Vacuuming Out Power Losses
Renk’s etaX gear units utilize vacuum technology for power loss reductions


German gear manufacturer Renk recently celebrated its 100th TA73XT gear delivered for GE’s 6FA 100 MW gas turbine. The first Renk gear unit for a GE 6FA gas turbine was delivered in 1996 to the Sierra Pacific plant, while the first etaX gear to GE was delivered in 2002 to the Barranco power plant.

Toni Weiss, general manager of Renk’s Industrial Gear Division, said conventional high-speed gear units incur a power loss of 1 to 2 MW in the 10 MW-class turbines. “Power is lost during operation mainly in the form of heat,” said Weiss. “All components in the gear unit have a
temperature limit for the operation, and the cooling is achieved by oil.

Actually, in conventional gears the cooling requires much more oil than lubrication.” Oil inside a gearbox is moving and splashing, forming a high-density atmosphere, which causes windage losses. “Our etaX gears work with the principle of vacuum inside the gears, which allows them to significantly reduce the quantity of oil necessary for cooling. This, in turn, shrinks power losses, with a potential reduction of 50%,” said Weiss.

The etaX technology is a module composed of several elements that can be individually adopted according to the application requirements. The actual vacuum technology of the etaX gears, called etaX-VACUTECH, includes additional components for gas suction plus a vacuum seal. The etaX ECCO-bearings with ISOPRESS geometry contribute to advanced cooling of the bearings, said the company.

Among the additional elements to create vacuum inside the gears are a vacuum-suction pump mounted on the casing, valves for flooding prevention and a system for the detection of inner pressure. The third element comprising the etaX module is the etaX-CONTROL, designed for uninterrupted conversion to conventional operation in the event of failure with the vacuum

The etaX-CONTROL will automatically switch to normal operation in case of inoperability of the suction system, which will guarantee uninterrupted operation of the gas turbine, even if at the higher power loss rate given by conventional operation of the gears, said Renk. The danger detection and actuation of the safety devices are ensured by a redundant configuration of sensors and actuators. For installations that can sustain a shutdown of the system in case of inoperability  or have a redundant VACUTEC system, the safety circuit is not necessary. In these cases, the oil system can be designed for a much lower quantity of oil.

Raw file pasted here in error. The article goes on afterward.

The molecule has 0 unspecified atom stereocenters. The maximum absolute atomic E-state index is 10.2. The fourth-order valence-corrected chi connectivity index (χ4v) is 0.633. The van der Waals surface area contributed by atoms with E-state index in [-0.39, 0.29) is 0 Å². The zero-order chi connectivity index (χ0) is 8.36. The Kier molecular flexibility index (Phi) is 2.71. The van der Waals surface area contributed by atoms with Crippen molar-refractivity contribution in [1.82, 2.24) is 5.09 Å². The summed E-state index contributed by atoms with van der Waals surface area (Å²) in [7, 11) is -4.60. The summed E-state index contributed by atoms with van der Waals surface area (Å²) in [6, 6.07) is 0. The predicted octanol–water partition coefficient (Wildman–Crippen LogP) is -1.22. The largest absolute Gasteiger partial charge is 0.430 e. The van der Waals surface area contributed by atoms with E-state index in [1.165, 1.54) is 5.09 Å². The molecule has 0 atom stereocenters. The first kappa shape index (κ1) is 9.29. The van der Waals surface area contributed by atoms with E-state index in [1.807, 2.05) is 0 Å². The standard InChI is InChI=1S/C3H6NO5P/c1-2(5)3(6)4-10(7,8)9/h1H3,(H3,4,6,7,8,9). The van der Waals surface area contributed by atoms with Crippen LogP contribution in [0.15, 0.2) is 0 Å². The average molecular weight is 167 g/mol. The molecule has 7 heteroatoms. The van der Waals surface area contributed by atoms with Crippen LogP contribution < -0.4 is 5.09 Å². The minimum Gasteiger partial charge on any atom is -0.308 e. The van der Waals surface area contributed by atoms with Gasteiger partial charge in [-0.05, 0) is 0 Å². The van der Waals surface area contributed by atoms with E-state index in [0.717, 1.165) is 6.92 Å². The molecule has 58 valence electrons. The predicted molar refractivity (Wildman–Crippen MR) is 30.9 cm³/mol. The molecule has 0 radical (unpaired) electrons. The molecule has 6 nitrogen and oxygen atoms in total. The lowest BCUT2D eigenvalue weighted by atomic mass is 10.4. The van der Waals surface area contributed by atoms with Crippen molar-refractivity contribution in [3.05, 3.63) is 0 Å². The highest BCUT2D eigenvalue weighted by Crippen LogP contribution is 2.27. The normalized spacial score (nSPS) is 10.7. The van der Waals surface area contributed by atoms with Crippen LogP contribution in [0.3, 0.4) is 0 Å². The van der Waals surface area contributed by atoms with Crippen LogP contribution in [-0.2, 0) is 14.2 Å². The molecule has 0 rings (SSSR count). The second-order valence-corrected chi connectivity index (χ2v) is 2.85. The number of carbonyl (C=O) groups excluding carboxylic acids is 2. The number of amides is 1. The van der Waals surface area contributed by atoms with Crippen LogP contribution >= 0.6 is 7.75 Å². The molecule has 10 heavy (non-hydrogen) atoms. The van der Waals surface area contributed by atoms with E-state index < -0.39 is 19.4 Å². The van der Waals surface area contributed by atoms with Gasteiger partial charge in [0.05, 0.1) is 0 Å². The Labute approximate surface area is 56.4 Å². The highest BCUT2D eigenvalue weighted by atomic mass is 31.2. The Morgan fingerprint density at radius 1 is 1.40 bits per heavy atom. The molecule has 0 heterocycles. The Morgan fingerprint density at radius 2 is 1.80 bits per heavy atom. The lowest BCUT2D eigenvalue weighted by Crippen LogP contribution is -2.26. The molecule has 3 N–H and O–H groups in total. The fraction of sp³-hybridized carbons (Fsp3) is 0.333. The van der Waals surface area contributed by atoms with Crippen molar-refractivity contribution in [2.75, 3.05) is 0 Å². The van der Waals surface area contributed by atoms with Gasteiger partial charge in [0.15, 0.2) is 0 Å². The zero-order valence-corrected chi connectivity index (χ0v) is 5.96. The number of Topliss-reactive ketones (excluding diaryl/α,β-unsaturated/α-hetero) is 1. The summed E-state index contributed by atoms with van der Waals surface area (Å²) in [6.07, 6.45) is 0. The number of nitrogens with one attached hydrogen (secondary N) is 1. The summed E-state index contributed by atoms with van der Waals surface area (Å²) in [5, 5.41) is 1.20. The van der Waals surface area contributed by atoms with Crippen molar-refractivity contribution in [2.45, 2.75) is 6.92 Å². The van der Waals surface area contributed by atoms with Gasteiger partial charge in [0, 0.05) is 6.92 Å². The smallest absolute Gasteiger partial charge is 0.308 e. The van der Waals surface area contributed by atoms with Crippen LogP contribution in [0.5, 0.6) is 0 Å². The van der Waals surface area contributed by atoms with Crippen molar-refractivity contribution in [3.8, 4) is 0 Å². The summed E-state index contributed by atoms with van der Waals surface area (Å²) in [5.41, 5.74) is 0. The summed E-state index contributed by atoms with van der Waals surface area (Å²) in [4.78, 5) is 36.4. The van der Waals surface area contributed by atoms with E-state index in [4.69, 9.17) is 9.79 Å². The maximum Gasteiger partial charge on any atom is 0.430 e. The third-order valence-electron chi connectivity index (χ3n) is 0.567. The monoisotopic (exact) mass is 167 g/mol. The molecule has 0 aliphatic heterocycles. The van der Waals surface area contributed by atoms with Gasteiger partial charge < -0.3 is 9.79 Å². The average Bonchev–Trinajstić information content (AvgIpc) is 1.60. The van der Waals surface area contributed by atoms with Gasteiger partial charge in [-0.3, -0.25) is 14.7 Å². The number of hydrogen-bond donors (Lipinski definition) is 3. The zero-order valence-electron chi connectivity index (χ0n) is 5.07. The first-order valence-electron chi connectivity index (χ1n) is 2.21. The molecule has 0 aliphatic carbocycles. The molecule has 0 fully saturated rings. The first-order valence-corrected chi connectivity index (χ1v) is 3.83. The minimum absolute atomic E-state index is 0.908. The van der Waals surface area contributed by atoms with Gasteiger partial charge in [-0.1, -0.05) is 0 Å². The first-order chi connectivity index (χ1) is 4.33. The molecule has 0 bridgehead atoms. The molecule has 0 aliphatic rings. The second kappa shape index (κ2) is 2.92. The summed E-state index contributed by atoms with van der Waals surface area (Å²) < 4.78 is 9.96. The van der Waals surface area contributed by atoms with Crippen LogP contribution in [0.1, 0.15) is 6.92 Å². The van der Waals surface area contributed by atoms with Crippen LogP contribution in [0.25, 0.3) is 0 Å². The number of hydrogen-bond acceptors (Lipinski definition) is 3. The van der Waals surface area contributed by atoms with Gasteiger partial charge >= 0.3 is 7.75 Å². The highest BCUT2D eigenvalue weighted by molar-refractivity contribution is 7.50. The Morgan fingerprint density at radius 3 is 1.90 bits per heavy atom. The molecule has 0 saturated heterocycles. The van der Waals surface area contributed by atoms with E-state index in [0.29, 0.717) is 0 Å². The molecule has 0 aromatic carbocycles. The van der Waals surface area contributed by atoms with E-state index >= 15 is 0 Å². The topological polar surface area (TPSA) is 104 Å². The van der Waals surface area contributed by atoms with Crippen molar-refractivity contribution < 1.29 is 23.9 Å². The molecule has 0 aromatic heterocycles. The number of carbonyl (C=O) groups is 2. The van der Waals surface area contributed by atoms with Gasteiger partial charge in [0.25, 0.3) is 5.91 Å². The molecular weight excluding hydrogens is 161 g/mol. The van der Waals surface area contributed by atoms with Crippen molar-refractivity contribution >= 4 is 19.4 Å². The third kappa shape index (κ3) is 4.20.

The etaX technology holds the potential for retrofit applications. According to Renk, the revamping of existing Renk gears is both viable and economically attractive for the efficiency
gain, while at the same time maintaining the highest operational safety. Renk revamped gear units with etaX technology in a combined-cycle power plant in Finland.

Peter Boiger, head of sales and applications of Renk’s Industrial Gear Division, said the Vuosaari power plant in Helsingin Energia (HELEN) provides electricity and district heat to the city of Helsinki, Finland. The plant comprises two blocks, Vuosaari A and Vuosaari B — both operating two gas turbines.

The Vuosaari A block operates two 60 MW Siemens V64.3 gas turbines,  which have both been working for 70 000 service hours so far. The two turbines were originally fitted with Renk conventional gear units with a rated power of 75 MW, an input speed of 5413 r/min and an output speed of 3000 r/min. An initial proposal was made to retrofit those gears with the etaX design to increase the efficiency of the plant, with a projected power loss reduction of 520 kW.

The 100th Renk gear for a GE 6FA turbine is an etaX, manufactured for the combined-cycle heating power plant of Enercity in Hanover Linden, Germany.
The 100th Renk gear for a GE 6FA turbine is an etaX, manufactured for the combined-cycle heating power plant of Enercity in Hanover Linden, Germany.


“You can imagine that with the flawless behavior of the two conventional gears, there was only an economic incentive to perform this revamping. Thus, a better efficiency rate within a very attractive timespan was the only consideration,” said Boiger. “On the other hand, a new technology could also risk the plant availability, which was also weighted by HELEN.”

The existing gear unit rotors were sent to Renk for reconstruction to replace the casing with a new one featuring the vacuum technology. The new gear units were also going to feature the redundant safety elements that would ensure uninterrupted operation of the gas turbine, in case of trouble with the vacuum function.

In the contract with HELEN, Renk guaranteed a reduction of power loss by 520 kW, and comprehensive measurements were taken to verify this parameter. “The power losses measured at 28, 40 and 57 MW proved to be below the value in the contract. Thus, HELEN
also decided for the reconstruction of the second gear unit,” said Boiger.

In the case of the two gas turbines of the Vuosaari A plant, the whole intervention resulted in fuel savings of 18 GWh per year, and the amortization period was calculated as less than two years.

Source: Diesel & Gas Turbine Worldwide

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